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Super Tuesday won’t end race for Democrats

LOS ANGELES – Ever since the presidential campaign started, much of the focus has been on Super Tuesday, just days away. The idea was that any day when nearly half the country voted would have to be decisive.

That assumption might turn out to be half right.

With the semi-national primary almost at hand, Republican John McCain is in position to take a firm grip on his party’s nomination, even though he can’t win enough delegates on Tuesday to put him over the top.

On the Democratic side, the odds are that nothing will be decided in any sort of definitive way.

The question is whether either Sen. Hillary Rodham Clinton, of New York ,or Illinois Sen. Barack Obama will gain a significant advantage from the 24 caucuses and primaries on the schedule. At stake are 1,681 pledged delegates for the Democrats, representing nearly half of all the pledged delegates available during the entire season.

The Clinton-Obama situation is murky for several reasons.

One is the overall tightness of the race. According to the Gallup daily tracking poll, Clinton’s national lead over the senator from Illinois has dwindled to three points, the closest it’s been all year.

In addition, the Democratic Party’s rules work against any sort of early knockout. Unlike their Republican counterparts, the Democrats require that delegates be allocated proportionally in every state, making it hard to open too much of a gap.

So a Democratic candidate who wins 52 percent of the vote in a state is likely to end up with 52 percent of the delegates, more or less.

In the Super Tuesday states, taken as a whole, Clinton appears to have a slight edge. Polls give her substantial leads in New York, New Jersey, and several other states, plus a modest advantage in California, which accounts for 22 percent of the Feb. 5 delegates.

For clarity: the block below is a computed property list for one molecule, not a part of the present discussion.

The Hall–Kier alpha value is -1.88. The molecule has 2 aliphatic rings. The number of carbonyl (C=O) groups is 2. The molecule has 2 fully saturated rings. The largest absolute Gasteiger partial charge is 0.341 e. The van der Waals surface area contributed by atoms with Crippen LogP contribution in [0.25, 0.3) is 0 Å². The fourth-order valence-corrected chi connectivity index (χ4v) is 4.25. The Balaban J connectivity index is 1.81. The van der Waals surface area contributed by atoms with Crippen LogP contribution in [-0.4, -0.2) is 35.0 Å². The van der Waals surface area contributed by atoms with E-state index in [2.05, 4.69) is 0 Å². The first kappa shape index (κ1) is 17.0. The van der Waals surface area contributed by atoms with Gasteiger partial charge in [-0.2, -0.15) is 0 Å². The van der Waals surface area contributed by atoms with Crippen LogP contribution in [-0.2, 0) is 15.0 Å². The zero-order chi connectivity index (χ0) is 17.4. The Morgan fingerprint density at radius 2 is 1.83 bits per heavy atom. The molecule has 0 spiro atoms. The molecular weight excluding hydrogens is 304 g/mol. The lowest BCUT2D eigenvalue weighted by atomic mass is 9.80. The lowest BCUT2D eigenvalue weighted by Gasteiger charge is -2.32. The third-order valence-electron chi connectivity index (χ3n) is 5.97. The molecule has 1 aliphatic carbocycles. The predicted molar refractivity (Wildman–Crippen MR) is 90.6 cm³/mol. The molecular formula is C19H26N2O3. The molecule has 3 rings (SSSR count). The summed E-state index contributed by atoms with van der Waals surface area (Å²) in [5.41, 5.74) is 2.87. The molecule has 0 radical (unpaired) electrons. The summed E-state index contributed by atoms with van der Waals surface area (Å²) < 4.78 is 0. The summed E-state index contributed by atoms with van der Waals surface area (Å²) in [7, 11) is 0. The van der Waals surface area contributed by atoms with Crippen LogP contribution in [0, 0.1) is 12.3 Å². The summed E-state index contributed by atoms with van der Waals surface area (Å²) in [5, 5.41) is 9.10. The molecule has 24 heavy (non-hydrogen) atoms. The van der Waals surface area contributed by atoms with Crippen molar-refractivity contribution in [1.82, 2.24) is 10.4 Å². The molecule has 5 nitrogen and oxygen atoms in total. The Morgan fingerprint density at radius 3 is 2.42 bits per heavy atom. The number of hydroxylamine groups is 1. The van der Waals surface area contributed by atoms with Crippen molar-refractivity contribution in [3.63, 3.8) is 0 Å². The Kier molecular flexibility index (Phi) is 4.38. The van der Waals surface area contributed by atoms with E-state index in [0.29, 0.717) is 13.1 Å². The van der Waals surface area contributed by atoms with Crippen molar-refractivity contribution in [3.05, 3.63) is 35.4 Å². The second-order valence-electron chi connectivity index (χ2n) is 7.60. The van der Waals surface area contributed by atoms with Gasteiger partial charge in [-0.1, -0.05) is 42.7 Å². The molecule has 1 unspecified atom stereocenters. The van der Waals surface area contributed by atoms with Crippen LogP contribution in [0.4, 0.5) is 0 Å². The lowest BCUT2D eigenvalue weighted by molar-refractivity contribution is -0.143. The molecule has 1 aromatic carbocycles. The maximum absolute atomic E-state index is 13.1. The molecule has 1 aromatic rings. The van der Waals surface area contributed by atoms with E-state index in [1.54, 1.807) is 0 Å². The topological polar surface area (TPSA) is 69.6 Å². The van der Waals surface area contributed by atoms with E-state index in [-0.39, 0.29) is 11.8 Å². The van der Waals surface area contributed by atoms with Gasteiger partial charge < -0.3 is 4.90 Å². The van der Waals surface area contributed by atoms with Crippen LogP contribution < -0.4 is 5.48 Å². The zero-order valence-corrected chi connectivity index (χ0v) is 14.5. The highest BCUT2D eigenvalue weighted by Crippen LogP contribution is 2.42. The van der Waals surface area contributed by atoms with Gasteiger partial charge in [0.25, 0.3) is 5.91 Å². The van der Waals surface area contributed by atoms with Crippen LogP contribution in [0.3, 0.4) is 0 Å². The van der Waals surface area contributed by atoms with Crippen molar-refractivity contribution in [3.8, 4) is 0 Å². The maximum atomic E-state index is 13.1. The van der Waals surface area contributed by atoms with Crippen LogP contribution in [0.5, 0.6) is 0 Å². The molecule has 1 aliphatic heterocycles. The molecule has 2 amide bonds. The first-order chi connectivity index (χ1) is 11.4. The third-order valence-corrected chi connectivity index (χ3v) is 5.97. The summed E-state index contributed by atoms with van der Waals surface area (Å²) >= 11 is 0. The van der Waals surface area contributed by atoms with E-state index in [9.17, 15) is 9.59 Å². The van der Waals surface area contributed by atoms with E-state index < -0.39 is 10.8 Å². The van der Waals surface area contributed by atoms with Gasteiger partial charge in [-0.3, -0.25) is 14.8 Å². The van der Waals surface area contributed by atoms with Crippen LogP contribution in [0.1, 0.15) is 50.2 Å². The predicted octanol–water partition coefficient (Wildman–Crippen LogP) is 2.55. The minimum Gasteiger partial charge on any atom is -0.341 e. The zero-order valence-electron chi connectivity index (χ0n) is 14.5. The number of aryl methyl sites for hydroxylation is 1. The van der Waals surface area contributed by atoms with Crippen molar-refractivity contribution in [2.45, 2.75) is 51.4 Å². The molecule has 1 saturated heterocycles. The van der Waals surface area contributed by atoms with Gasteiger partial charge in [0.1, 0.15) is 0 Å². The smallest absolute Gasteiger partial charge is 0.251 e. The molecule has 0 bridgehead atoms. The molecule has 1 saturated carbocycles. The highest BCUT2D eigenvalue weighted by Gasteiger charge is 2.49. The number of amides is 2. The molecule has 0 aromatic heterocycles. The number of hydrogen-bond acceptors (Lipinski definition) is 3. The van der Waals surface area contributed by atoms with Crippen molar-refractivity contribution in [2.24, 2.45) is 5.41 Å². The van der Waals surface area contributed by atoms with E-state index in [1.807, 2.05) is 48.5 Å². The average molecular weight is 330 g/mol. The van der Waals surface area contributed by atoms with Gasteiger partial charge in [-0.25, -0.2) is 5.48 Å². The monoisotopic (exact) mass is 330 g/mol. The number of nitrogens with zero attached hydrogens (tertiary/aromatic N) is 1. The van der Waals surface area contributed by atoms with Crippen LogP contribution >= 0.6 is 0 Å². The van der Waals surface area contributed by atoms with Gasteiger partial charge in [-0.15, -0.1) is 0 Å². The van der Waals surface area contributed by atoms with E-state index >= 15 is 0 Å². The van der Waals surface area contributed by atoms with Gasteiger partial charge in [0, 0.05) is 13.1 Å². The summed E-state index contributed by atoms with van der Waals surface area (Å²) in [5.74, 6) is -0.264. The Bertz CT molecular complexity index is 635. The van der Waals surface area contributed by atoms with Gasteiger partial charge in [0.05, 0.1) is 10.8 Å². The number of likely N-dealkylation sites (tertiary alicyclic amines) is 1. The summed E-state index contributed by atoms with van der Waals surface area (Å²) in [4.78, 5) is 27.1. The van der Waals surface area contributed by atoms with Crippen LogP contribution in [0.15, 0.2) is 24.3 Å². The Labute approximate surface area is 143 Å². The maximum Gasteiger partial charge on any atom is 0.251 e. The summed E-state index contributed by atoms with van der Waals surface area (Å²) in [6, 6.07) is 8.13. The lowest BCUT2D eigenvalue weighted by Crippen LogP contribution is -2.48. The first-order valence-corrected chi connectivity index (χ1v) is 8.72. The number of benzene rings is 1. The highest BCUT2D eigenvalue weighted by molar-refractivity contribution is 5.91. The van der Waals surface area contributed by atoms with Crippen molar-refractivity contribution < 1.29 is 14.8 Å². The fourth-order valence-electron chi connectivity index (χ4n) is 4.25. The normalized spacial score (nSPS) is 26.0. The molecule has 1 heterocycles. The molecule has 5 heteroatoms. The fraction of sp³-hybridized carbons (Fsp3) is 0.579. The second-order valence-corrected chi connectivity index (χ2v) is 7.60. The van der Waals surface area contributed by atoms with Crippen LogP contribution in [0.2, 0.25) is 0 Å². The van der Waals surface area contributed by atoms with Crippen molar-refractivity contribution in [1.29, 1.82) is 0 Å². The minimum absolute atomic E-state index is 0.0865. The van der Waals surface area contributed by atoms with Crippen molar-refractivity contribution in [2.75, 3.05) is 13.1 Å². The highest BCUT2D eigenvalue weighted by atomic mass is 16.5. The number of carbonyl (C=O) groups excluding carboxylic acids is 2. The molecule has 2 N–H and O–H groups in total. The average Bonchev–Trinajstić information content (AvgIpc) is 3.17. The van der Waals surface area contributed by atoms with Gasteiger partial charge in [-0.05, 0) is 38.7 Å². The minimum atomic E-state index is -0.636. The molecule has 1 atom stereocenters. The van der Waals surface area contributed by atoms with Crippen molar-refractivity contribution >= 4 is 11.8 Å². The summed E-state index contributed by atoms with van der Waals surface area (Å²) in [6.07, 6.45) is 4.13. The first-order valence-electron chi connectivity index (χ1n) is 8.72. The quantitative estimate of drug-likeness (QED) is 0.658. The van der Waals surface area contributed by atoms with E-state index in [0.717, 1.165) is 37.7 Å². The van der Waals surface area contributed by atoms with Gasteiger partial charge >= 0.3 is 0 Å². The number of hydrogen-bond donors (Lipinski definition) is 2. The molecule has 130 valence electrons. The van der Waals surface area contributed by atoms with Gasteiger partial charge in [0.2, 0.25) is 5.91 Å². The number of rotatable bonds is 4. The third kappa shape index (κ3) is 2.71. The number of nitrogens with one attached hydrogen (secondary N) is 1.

“I believe that we will take a big step forward on Super Tuesday, but we won’t be finished,” said Ann Lewis, a senior adviser to the Clinton campaign. “It’s a step-by-step process.”

According to Obama’s campaign manager, David Plouffe, the delegate count is what really matters from here on.

“The picture will be very clear on the morning of Feb. 6 in terms of the delegates we’ve won,” he said. “There won’t be much room for spin. The facts will be known.”

In the pre-Super Tuesday push, no state has escaped the attention of the Democratic candidates.

California, though, is the main event all around, much to the delight of a state that is accustomed to not mattering in nomination fights, except as a source of campaign cash.

Moving the California primary from June to February was “the smartest decision the Democrats and Republicans could have made,” said Gov. Arnold Schwarzenegger, a Republican.

For the Democrats, California offers 370 pledged delegates to be meted out proportionally, some of them based on the statewide vote total, most of them based on the votes in each of the state’s 53 congressional districts.

The Republicans are competing for 170 delegates in California. The winner in each congressional district gets three delegates, the statewide winner the other 11.

While the GOP rules might be complicated for California, they’re quite simple in a lot of other places: Whoever gets the most votes gets all the delegates. The winner-take-all system is in place in 10 states, including New Jersey and New York. So on Tuesday, one candidate could win most of the 1,023 Republican delegates at stake.

That situation – combined with McCain’s momentum coming out of the Florida primary and the endorsements he’s received from Schwarzenegger and former presidential candidate Rudy Giuliani – provides the sense that the GOP race might be moving into its final and decisive stage.